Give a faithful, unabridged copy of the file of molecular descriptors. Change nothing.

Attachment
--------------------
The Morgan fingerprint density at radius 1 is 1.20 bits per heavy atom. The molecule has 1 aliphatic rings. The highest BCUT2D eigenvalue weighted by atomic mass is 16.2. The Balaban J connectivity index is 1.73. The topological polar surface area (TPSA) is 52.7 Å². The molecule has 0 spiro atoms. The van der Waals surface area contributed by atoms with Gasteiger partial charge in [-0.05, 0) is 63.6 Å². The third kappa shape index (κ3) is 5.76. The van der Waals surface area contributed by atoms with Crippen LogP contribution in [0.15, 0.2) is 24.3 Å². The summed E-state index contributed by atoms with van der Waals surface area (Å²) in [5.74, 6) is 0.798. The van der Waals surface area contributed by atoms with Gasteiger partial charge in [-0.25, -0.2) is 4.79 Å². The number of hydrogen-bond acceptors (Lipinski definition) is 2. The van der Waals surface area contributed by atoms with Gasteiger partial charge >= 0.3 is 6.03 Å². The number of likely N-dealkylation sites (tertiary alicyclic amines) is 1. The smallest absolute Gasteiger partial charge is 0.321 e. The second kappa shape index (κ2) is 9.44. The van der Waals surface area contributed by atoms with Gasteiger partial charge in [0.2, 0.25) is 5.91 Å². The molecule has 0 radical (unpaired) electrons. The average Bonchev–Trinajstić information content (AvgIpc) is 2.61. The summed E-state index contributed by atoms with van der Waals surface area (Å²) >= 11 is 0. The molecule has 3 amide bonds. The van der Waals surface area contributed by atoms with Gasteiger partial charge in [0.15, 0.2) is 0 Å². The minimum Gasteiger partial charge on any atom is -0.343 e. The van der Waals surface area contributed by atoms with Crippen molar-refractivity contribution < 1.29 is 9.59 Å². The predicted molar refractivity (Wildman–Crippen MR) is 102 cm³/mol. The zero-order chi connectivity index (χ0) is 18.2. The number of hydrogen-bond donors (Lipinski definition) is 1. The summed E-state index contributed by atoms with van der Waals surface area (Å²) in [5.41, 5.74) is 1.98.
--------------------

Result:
The Morgan fingerprint density at radius 1 is 1.20 bits per heavy atom. The molecule has 1 aliphatic rings. The highest BCUT2D eigenvalue weighted by atomic mass is 16.2. The Balaban J connectivity index is 1.73. The topological polar surface area (TPSA) is 52.7 Å². The molecule has 0 spiro atoms. The van der Waals surface area contributed by atoms with Gasteiger partial charge in [-0.05, 0) is 63.6 Å². The third kappa shape index (κ3) is 5.76. The van der Waals surface area contributed by atoms with Crippen LogP contribution in [0.15, 0.2) is 24.3 Å². The summed E-state index contributed by atoms with van der Waals surface area (Å²) in [5.74, 6) is 0.798. The van der Waals surface area contributed by atoms with Gasteiger partial charge in [-0.25, -0.2) is 4.79 Å². The number of hydrogen-bond acceptors (Lipinski definition) is 2. The van der Waals surface area contributed by atoms with Gasteiger partial charge >= 0.3 is 6.03 Å². The number of likely N-dealkylation sites (tertiary alicyclic amines) is 1. The smallest absolute Gasteiger partial charge is 0.321 e. The second kappa shape index (κ2) is 9.44. The van der Waals surface area contributed by atoms with Gasteiger partial charge in [0.2, 0.25) is 5.91 Å². The molecule has 0 radical (unpaired) electrons. The average Bonchev–Trinajstić information content (AvgIpc) is 2.61. The summed E-state index contributed by atoms with van der Waals surface area (Å²) >= 11 is 0. The molecule has 3 amide bonds. The van der Waals surface area contributed by atoms with Gasteiger partial charge in [0.15, 0.2) is 0 Å². The minimum Gasteiger partial charge on any atom is -0.343 e. The van der Waals surface area contributed by atoms with Crippen molar-refractivity contribution < 1.29 is 9.59 Å². The predicted molar refractivity (Wildman–Crippen MR) is 102 cm³/mol. The zero-order chi connectivity index (χ0) is 18.2. The number of hydrogen-bond donors (Lipinski definition) is 1. The summed E-state index contributed by atoms with van der Waals surface area (Å²) in [5.41, 5.74) is 1.98.